The first production turbocharged Porsche 911
For the 1975 model year, Porsche introduced the first production turbocharged Porsche 911. Although called the Porsche 930 Turbo (930 being its internal type number) in Europe, it was marketed as the 930 Turbo Carrera in North America. The body shape incorporated wide wheel-arches to accommodate the wide tires, and a large rear spoiler often known as a “whale tail” on the early cars. They were initially fitted with a 3.0-litre engine (190 kW; 260 horsepower) and four-speed gearbox. Production of the first 400 units qualified the 930 for FIA Group 4 competition, with the racing version called the Porsche 934 of 1976. They participated at Le Mans and other races including battles with the BMW 3.0 CSL “Batmobile”. The FIA Group 5 version called Porsche 935 evolved from the 934. Fitted with a slope nose, the 500+ horsepower car was campaigned in 1976 by the factory, winning the world championship title. Private teams went on to win many races, like Le Mans in 1979, and continued to compete successfully with the car well into the 1980s until the FIA and IMSA rules were changed.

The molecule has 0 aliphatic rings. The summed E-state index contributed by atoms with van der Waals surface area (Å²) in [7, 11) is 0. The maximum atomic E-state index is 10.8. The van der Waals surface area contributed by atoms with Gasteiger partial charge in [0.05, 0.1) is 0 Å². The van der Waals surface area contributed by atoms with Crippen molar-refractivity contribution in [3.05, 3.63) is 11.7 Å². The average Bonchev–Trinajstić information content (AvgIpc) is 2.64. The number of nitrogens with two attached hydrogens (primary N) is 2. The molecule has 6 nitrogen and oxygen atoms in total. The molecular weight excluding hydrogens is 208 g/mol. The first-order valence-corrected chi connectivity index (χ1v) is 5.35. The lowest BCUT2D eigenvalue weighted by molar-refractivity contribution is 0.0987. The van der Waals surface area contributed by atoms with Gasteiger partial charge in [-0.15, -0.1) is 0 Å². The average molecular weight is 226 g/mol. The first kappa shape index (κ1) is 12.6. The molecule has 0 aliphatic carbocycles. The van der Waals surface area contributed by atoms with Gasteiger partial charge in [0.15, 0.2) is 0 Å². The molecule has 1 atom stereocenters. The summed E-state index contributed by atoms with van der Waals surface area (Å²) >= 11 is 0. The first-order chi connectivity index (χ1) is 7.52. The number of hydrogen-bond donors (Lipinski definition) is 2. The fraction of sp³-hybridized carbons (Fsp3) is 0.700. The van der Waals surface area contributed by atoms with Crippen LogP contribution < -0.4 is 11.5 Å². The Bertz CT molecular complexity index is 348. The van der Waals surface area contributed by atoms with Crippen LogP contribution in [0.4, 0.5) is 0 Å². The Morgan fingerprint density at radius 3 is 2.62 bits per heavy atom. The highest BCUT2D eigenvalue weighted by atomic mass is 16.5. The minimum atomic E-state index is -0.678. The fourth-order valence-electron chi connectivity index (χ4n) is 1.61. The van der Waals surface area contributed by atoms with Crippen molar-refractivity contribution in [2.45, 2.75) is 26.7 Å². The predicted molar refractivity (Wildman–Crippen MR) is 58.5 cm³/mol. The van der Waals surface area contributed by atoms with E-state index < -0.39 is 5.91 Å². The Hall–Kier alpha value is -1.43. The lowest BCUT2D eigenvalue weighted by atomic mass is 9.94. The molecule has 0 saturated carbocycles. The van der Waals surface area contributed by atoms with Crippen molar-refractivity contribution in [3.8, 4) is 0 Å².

For the 1978 model year, Porsche revised the 930 with a larger 3.3-litre turbocharged engine with intercooler that produced 300 horsepower. To fit the intercooler a newly designed “tea-tray” tail replaced the earlier whale tail. Porsche dropped the “Carrera” nomenclature for the North American markets and simply call it the Porsche Turbo worldwide. The larger engine helped reduce some of the turbo lag inherent in the earlier version. Only in 1989, its last year of production, was the 930 equipped with a five-speed gearbox. The 930 was replaced in 1990 with a 964 version featuring the same 3.3 L engine. There have been turbocharged variants of each subsequent generation of 911.